Sashimi is almost invariably paired with a dab of wasabi, derived from a cabbage type plant with a thick green root that, when rendered to a paste, tastes like horseradish. Adding the right amount of wasabi can lift the delicate flavour of the sashimi to heady heights without overpowering it. Too much and the net result is a fireball in one’s mouth.
Our Sydney travel agent had suggested that, while in Japan, we should look out for wasabi ice cream. He was unspecific about where to get it and we assumed that it would be widely available throughout the country. It isn’t.
In our multi-stop visit to Japan, there was only one place where we would encounter wasabi ice cream, the Daiō Wasabi Farm at Azumino, a short train ride from Matsumoto in Nagano Prefecture.
To set the tone for our trip to Daiō, we start with some wasabi flavoured soba noodles at a tiny joint near Matsumoto station, where the proprietor is chef, waiter and dish pig all rolled into one. At A$5 per head, this turns out to be one of the best food buys of our entire trip.
Duly fortified, we board the local train for Hotaka, the closest point to Azumino. About half an hour later, we’re at Hotaka station where the “rent a bicycle” touts are waiting. What? In Japan? These gentlemen, however, are unlike the touts we’ve previously encountered in places like Bali, where the pressure to buy can be so intense that you give in out of sheer exhaustion. Unlike their Balinese counterparts, our Japanese rental bike operators are here merely to make us aware of one of the nicest – not to mention cost-effective – ways to get from the station to the wasabi farm. We agree and after a few quick instructions in the “rules of the road” which, in this case, include the footpath, we are off and pedalling.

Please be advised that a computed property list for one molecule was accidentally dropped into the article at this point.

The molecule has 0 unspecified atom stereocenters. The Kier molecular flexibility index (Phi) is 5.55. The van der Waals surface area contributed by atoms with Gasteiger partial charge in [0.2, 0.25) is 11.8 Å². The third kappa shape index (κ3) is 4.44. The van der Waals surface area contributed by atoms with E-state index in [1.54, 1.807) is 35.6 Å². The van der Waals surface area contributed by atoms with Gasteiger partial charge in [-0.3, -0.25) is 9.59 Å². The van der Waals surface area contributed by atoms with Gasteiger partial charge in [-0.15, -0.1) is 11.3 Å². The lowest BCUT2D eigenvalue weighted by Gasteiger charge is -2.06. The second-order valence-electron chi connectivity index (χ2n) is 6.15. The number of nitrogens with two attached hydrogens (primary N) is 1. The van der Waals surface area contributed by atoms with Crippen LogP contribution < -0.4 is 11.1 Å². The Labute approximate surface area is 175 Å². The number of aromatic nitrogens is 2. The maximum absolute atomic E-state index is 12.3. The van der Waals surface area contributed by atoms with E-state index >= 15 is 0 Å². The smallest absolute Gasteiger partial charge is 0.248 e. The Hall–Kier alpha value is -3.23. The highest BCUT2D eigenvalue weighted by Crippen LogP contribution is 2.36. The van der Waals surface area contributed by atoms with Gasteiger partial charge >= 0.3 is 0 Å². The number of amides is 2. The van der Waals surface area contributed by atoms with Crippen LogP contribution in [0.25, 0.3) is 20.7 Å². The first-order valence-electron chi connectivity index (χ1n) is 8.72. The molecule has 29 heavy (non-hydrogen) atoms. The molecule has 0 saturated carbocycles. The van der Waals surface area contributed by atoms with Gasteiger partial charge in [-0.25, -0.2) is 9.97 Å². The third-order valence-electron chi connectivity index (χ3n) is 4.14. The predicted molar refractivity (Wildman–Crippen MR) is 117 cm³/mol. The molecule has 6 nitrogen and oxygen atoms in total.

It’s all slightly downhill to Daiō. What goes down must, at some stage come up, but I try not to think of that right now.
Inside the farm there are wasabi plants at various stages of growth as far as the eye can see.
More mature plants…
As we’ve come to expect in Japan, the blend of produce, ornamental decoration and garden planting combine to provide a picture of exquisite beauty. There is even the odd remnant spray of cherry blossom.
But we haven’t come here only for the visual experience. We want to taste the product.
There is a hint of the sub-zero temperatures that will hit with a vengeance the following day, bringing snowfalls to the region. We can feel the cold working its way up from the soles of our feet and, never mind that we’ve had lunch, we need something hot to put in our bellies.
The deep-fried wasabi croquettes land on a stomach still trying to digest lunch. The promise of thermal heat delivers, but the taste of wasabi is barely perceptible. And one would really have been enough between us.
As we wipe our sticky fingers clean of wasabi fry, we catch sight of the ice cream shop. Time for an ice cream chaser.
The taste is delicate with just a hint of wasabi. Rather mild, if anything, somewhat bland.
As our two-hour limit on the bike rental approaches, it’s time to say goodbye to Daiō. M has chosen the “scenic” route back to the station which follows meandering streams through landscaped farmlands. It also has two hills, neither of which I can surmount, even in low gear. Pedal power gives way to foot power until we return to level ground. The upside of all this exercise is that by the time we reach the station, the croquette induced indigestion seems to have disappeared.
On reflection, Daiō is one of those places where arriving with modest expectations may have served us better. It is undeniably a tourist destination and I suspect that the food offer is deliberately pitched to less adventurous taste buds.
Those for whom wasabi unleashed may be just a bit too hot to handle.
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